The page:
Back when Superhero comics started in The Golden Age of Comic Books, there were no "universes" at first. Each character's adventures took place in their own little bubble. This came to an end with the first team-ups, such as the Justice Society of America, or the "war" between the original Human Torch and Sub-Mariner. Slowly, individual characters became part of a greater whole.
This, however, led to a few questions. While it might make sense that a Freak Lab Accident could increase someone's natural strength and speed to superhuman levels, the fact that Million-to-One Chances had independently gifted fifty or sixty different people with different powers started to stretch Willing Suspension of Disbelief. And as the comics started appealing to an older target demographic, they started noticing such things more and more.
Thus, certain Retcons were set up, changing it so that there was a reason why so many people were suddenly receiving super-powers. Essentially, this was the origin of the origins; thus, the Meta Origin—a classic example of The "Unicorn In The Garden" Rule in action.
I Love Nuclear Power, Lightning Can Do Anything and similar tropes tend to be explained away by showing that the dangerous experience really just activated something latent, or brought one to the attention of an extradimensional force.
On a much smaller scale, this can also refer to the effect of a Retcon or reinterpretation that directly links individual character origins in ways not present in the original formulation.
This tends to be built into the world when new Superhero worlds are created from the ground up.
A related concept is the Magnetic Plot Device, which could be considered the meta origin of all the weird stuff that happens to you. In many cases, the Meta Origin will become the Magnetic Plot Device for that particular story, although the two concepts aren't always the same.
Contrast with Fantasy Kitchen Sink, All Myths Are True. See Mass Super-Empowering Event for non-Retconned starting events providing everyone's superpowers and thus linking everyone together. See Randomly-Gifted for a similar setting-wide explanation for the random appearance of powers.
Anime And Manga
- In Naruto everything remotely powerful can be traced back to the Sage of the Six Paths. Ninjutsu? Created by the Sage. The powerful Uchiha and Senju clans? Descendants of the Sage. The Biju? Was originally the Jubi but split by the Sage. Rinnegan? Eyes of the Sage. The Uzumaki clan? Related to Senju.
- In the Stars storyline for the Sailor Moon manga, the Galaxy Cauldron essentially functions as this.
- In Claymore, all of the various superpowers in the series can be traced back to the dragons allied with the Organization's nation's enemies. The youma were created through experiments performed on a pair of captive dragons' flesh, and the Claymores are merely humans with youma flesh implanted in their bodies.
- In Hellsing, almost every supernatural being seen in the series is related to Alucard. All of Millenium's vampires are simply knockoffs created with the remains of Mina Harker, one of Alucard's past victims who still retained a bit of his vampiric power. The Captain a werewolf is one of the few exceptions.
- The Marvel Universe has Sufficiently Advanced Alien Ancient Astronauts called the "Celestials", who did experiments millions of years ago on proto-humanity, creating the offshoot races known as the Eternals and Deviants, as well as putting in the "X-gene", which causes the wide variety of super-powered mutants in the MU.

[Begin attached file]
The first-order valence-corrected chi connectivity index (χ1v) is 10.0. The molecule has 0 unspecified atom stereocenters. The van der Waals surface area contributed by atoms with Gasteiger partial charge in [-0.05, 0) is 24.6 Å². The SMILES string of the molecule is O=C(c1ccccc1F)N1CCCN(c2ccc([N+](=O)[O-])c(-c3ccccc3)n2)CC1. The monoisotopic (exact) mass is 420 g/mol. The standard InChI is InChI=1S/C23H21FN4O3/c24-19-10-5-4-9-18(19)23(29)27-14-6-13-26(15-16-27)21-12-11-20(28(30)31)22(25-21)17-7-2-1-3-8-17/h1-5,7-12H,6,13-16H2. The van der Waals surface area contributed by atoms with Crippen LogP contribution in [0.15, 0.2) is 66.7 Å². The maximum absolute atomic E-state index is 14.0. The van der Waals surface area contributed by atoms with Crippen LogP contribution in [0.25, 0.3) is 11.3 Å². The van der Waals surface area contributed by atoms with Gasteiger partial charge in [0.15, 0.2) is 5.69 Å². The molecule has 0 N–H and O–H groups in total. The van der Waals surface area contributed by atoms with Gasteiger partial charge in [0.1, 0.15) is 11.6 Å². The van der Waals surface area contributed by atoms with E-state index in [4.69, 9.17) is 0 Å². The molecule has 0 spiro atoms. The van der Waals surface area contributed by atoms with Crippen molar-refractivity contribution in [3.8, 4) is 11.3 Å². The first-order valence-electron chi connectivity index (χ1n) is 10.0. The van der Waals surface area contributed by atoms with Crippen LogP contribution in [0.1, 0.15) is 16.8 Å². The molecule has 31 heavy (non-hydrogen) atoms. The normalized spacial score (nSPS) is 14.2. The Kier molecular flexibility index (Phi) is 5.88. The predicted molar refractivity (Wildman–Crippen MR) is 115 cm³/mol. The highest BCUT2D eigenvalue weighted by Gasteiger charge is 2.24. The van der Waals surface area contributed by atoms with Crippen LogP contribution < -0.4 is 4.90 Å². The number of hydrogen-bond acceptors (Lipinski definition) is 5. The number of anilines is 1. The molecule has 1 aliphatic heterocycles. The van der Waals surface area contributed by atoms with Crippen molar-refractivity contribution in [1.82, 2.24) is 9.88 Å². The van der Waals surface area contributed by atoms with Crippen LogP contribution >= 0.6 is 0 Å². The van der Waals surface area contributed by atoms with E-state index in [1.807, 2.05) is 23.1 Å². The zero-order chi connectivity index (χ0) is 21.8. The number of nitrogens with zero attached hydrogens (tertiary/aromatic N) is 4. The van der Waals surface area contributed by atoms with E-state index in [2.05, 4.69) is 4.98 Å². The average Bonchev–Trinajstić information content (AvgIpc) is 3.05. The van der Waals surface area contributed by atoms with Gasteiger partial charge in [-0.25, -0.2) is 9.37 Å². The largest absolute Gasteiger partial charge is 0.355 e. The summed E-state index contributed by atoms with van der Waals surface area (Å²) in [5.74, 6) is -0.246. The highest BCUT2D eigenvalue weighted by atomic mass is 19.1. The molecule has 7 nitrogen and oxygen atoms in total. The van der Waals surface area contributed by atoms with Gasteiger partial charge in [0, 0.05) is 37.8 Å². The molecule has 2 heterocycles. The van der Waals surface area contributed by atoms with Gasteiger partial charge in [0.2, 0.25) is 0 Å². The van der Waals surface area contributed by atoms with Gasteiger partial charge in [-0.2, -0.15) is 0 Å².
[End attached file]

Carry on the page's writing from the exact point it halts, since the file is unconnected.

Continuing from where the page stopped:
- In Earth X, everything is a direct-or-indirect result of Celestial manipulation. The superhumans, the Kree, the Skrull, and even the Asgardians.
- In Marvel Knights Spider-Man #9, it was explained that, after World War II, big businessmen had feared superheroes would start interfering with politics and business, so they created most of the early supervillains, to keep them busy and make sure that Reed Richards Is Useless. This hasn't been mentioned again since, and may have fallen into Dork Age status.
- Of course, the one who suggested this was a B-list supervillain on behalf of an A-list supervillain who made a living creating and arming B-list supervillains. Perhaps it's best to consider it the supervillain equivalent of NAMBLA, attempting to justify its Complete Monstrosity by appealing to historical records of pedophilia and saying "things have always been this way". Well, we used to drill holes in people's heads to let out the evil spirits, and we stopped doing that, too. Shut UP, Hannibal.
- In Ultimate Marvel, pretty much everyone who isn't a mutant, an alien or a god has their powers derived from the Super Soldier project or one of its offshoots. The mini-series Ultimate Origins elaborates on the Meta Origin and how it connects everything else; it seems that the Mutants, too, owe their origin to the project.
- The forgotten miniseries Conspiracy implied this was largely true of the 616-verse as well but everyone's forgotten about that.
- The New Universe had the "White Event", a sudden flash of energy over the entire surface of the Earth that gave one out of every 500,000 people powers. Later revealed to be the first Star Brand wearer trying to rid himself of his power. A similar event destroys Pittsburgh when the next Star Brand also becomes unsatisfied with his power.
- In the reimagined newuniversal [sic] series, the Earth enters a region of space controlled by a vast, ancient computer system that empowers several humans as heralds to help humanity adapt to the new physical laws. It's shown that this has happened before, but was interfered with by other humans each time.
- Neil Gaiman's Marvel 1602 empowers Elizabethan-era Captains Ersatz of mainstream Marvel characters by sending Captain America (comics) back in time during a failed execution attempt, which "signals" to the universe that it's time for superheroes to start showing up.